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Edwards starts gubernatorial career by flunking speech

In his inaugural address, Gov. John Bel Edwards preached about how Louisiana needed unity, how its diversity need not descend into division, and that he would give the “unvarnished truth” about issues and solutions to pressing public policy problems – and in it proceeded to contradict all of that.

Edwards sprung no surprises in terms of policy preferences; indeed, the familiar bromides he presented played an integral part in the contradictions. His repeating of the statistic often used to mislead concerning pay between men and women, that when looking only at total pay to total workforce, the typical woman makes 66 percent of the amount of money that the typical man does, as something needed some kind of “correction” ignores the mountain of statistics that demonstrate with all intervening factors equal, no significant pay gap exists. In doing so, he promotes division over unity concerning an alleged “problem” that exists only in the minds of ideologues besides dodging the truth of the matter.

He argued as a chief concern raising the minimum wage needs to become a “living” wage, even though fewer than 1 in 100 mature workers earn it, only 1 in 400 serve as a household’s primary breadwinner, that for many of those jobs the minimum wage has risen at a rate five or six times as fast as justified by the gains in worker productivity over the past quarter-century, and that the most widely-used welfare programs pay more than the minimum wage in 35 states – Louisiana included among these. Nothing like trying to unify by starting off stoking some class warfare, is there?

He pointed that large taxpayer subsidies to higher education in Louisiana declined – even as the majority of that amount got made up by tuition and fee increases, which he said “priced many students out of their dreams,” even though the state’s ranking on average tuition paid and per capita income shows institutions underprice tuition relative to income, especially when considering cost-of-living and other factors. Nor did he mention that Louisiana ranks 13th in per capita spending among the states on higher education (2013 data).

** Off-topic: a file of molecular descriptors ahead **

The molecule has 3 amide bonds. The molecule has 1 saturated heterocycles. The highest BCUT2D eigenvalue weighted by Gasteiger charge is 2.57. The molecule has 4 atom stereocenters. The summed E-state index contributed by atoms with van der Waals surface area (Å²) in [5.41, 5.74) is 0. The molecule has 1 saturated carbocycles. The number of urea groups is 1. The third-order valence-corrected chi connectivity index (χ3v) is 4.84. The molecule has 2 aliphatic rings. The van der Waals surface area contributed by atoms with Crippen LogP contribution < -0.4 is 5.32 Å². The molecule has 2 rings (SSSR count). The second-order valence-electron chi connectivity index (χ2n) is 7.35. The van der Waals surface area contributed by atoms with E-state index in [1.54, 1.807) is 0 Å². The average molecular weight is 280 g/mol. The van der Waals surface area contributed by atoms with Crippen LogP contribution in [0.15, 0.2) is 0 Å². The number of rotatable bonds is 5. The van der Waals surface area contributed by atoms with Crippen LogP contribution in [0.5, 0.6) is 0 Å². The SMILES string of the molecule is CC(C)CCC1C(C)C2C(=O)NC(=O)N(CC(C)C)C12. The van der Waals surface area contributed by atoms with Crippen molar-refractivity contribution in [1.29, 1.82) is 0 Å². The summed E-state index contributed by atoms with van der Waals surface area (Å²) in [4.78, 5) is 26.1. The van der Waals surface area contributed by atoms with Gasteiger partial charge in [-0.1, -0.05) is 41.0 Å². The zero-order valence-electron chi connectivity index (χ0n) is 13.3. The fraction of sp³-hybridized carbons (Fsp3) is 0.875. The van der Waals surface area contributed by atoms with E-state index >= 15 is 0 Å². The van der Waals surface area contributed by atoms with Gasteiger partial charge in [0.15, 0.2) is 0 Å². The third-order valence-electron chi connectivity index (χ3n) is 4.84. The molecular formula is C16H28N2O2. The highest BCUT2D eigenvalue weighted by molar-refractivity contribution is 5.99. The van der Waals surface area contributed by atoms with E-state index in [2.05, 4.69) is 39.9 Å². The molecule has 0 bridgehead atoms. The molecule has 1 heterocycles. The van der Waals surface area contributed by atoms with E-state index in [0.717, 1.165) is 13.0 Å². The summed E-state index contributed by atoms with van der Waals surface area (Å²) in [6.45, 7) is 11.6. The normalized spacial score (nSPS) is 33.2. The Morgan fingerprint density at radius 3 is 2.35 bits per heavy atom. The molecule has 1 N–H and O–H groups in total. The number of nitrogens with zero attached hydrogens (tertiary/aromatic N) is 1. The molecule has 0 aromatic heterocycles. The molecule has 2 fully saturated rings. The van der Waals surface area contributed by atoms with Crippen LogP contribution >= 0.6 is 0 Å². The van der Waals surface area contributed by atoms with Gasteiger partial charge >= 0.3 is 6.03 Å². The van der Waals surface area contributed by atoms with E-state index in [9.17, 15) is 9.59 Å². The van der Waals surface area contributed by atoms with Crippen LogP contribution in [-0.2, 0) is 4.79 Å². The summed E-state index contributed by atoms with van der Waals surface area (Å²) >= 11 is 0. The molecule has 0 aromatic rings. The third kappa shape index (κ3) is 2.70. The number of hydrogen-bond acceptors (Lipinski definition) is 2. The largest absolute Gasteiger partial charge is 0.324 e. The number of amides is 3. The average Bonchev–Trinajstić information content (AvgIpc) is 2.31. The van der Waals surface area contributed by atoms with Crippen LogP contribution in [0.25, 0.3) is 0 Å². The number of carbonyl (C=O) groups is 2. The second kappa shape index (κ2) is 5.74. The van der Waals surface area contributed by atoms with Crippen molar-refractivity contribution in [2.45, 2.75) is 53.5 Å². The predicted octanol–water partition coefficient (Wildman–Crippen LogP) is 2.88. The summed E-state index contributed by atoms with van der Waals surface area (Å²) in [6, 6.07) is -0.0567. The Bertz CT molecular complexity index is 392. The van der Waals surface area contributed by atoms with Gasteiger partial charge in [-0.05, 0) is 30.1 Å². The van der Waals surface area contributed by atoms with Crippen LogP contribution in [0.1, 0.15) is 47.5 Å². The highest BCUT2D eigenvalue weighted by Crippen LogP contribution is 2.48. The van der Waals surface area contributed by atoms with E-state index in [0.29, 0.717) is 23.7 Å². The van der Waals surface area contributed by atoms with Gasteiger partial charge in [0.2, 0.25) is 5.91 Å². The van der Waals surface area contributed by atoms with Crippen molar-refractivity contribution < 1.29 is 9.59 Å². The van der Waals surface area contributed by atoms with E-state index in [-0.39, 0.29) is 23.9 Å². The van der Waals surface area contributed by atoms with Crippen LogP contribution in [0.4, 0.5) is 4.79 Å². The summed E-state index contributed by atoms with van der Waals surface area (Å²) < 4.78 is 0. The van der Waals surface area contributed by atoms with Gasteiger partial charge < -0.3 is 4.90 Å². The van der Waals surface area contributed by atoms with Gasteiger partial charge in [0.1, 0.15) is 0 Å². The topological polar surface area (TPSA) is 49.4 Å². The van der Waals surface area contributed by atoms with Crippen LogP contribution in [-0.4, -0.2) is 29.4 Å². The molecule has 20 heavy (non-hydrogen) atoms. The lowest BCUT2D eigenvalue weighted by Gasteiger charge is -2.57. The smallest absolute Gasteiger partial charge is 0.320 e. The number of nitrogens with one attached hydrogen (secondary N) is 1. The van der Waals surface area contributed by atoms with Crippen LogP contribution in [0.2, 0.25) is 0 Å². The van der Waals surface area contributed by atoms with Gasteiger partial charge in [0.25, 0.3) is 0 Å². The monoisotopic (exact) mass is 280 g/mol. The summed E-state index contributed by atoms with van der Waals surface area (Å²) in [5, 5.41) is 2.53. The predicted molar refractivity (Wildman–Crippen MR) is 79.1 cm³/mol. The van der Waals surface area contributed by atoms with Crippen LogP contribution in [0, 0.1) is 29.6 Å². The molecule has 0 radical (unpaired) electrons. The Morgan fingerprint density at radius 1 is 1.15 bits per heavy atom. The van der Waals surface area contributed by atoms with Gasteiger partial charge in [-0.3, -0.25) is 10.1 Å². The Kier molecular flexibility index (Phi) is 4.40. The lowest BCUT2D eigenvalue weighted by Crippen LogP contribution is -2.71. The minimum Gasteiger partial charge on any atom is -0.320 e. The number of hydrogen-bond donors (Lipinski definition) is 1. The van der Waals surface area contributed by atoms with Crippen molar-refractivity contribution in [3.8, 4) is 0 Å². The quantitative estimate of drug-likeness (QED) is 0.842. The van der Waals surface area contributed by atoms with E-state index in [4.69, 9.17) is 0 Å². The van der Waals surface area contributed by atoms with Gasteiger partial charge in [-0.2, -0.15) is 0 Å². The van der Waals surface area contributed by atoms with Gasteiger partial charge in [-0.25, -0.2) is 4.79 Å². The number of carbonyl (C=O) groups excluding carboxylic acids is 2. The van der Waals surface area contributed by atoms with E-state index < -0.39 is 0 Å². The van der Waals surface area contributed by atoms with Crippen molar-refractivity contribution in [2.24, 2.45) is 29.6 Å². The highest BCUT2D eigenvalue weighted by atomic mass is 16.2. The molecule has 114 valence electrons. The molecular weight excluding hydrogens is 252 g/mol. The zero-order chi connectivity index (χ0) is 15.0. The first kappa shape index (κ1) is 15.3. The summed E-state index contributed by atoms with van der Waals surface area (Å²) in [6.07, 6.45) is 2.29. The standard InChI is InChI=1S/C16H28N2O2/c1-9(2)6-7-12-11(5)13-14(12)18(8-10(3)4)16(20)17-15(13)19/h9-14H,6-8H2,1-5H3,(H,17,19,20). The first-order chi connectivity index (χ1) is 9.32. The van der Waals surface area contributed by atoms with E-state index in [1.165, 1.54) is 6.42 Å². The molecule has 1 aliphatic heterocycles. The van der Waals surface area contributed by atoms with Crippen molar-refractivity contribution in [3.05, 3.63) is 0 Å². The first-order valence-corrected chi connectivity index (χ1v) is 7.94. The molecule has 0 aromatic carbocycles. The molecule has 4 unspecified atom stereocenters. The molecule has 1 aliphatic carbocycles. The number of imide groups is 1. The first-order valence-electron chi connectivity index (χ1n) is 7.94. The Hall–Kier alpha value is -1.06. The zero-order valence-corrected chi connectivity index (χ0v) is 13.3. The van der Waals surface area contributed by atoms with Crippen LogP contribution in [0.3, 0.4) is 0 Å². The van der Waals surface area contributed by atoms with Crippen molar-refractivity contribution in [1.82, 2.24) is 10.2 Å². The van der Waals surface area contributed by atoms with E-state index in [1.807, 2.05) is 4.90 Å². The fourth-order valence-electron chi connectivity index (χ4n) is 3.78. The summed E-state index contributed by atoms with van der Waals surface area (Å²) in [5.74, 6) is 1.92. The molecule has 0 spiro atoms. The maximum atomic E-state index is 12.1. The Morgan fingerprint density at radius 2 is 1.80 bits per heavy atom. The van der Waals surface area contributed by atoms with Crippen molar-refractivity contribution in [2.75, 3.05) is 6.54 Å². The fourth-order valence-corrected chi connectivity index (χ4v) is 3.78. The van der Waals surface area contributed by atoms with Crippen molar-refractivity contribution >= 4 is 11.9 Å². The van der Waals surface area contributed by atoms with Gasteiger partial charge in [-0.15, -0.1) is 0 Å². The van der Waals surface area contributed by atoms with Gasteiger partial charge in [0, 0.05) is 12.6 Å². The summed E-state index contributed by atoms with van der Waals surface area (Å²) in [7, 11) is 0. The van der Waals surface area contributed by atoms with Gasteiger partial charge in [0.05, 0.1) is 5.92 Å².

While calling for doing better, begrudgingly he admitted progress in elementary and secondary education – engineered through policies that he opposed while a legislator such as increased school choice and greater accountability of schools and teachers. And he would want to take a step in undoing that improvement by forcing out the leader who oversaw it.

On and on it went, all of this varnished truth the way Edwards wants to see the world – thus falling prey to his own admonishment that “We must be grounded in reality and see the facts as they are, not as we want them to be” – when the “unvarnished truth” he promised informs differently and realistically. And, of course, he also could not resist throwing in his oft-repeated lie that expanding Medicaid would divert Louisiana federal taxpayer dollars back to the state, when it actually increases the burden on state taxpayers.

He devoted the least specificity to the problem he admitted as the state’s biggest, the budget. But his remarks on these other topics suggested his eventual strategy would lead to tactics primarily based upon tax increases rather than the undoing of Louisiana’s bloated spending.

Regular readers know that this space usually grades for policy content these first-of-the-year gubernatorial speeches, whether in this form or the usual State of the State address to the Legislature. It didn’t take much to figure this one out; Edwards only can go up from here after flunking his first of these.

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